Enter Julia Child, the culinary angel on my shoulder, reminding me I have nothing to fear but fear itself. Ever since I started cooking, I’ve drawn inspiration and delight from Julia’s cooking shows and books. Her teaching style was encouraging and kind, a constant reminder that nobody is perfect. She brightened the kitchen with her wit and charm. And while Julia doesn’t have anything to do with Zumba, she has an awful lot to do with inspiring my inner confidence—both as a cook and as a person.

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Julia Child Cooked In This Kitchen

PBS Food asks chef Christopher Gross about his time with Julia Child on the show, “In Julia’s Kitchen with Master Chefs.” In the midst of the Julia Child 100th Birthday Celebration, Gross pays tribute to her legacy.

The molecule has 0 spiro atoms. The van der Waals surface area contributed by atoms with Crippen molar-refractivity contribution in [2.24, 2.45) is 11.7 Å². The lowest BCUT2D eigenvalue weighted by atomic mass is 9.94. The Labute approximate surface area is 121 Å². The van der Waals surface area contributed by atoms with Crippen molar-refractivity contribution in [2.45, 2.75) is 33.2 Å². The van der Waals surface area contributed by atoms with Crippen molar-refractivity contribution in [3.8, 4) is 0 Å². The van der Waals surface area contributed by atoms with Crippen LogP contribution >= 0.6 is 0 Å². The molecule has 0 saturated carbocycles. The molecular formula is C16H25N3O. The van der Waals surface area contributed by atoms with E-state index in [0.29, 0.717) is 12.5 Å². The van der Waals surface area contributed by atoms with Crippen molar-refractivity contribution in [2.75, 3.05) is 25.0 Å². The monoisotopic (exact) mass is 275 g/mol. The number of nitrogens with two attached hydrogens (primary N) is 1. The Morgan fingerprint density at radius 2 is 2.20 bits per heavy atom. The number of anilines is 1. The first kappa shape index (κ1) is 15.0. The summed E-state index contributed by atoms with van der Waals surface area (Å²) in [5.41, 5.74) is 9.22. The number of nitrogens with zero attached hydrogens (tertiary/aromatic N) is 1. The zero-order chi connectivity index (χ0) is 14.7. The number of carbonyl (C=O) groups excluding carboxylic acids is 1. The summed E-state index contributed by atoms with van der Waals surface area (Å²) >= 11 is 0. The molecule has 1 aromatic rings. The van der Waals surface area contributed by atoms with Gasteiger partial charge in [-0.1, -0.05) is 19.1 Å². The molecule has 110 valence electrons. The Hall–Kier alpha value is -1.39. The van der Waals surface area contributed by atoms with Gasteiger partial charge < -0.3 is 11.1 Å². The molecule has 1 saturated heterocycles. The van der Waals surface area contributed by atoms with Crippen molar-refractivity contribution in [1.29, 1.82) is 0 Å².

What was it like working with Julia Child?

I had served on the AIWF board as local chair and would see her from time to time and she had been several times to my restaurant and had done some of the merci Julia dinners. She was very sharp and would always seem to say what she was thinking. When doing the show it was a little nerve racking because I was wondering if I would do something wrong. She impressed me with her integrity. It was about cooking and teaching not about endorsements to sell her name and make money recommending knifes, pots and pans.

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My Day with Julia Child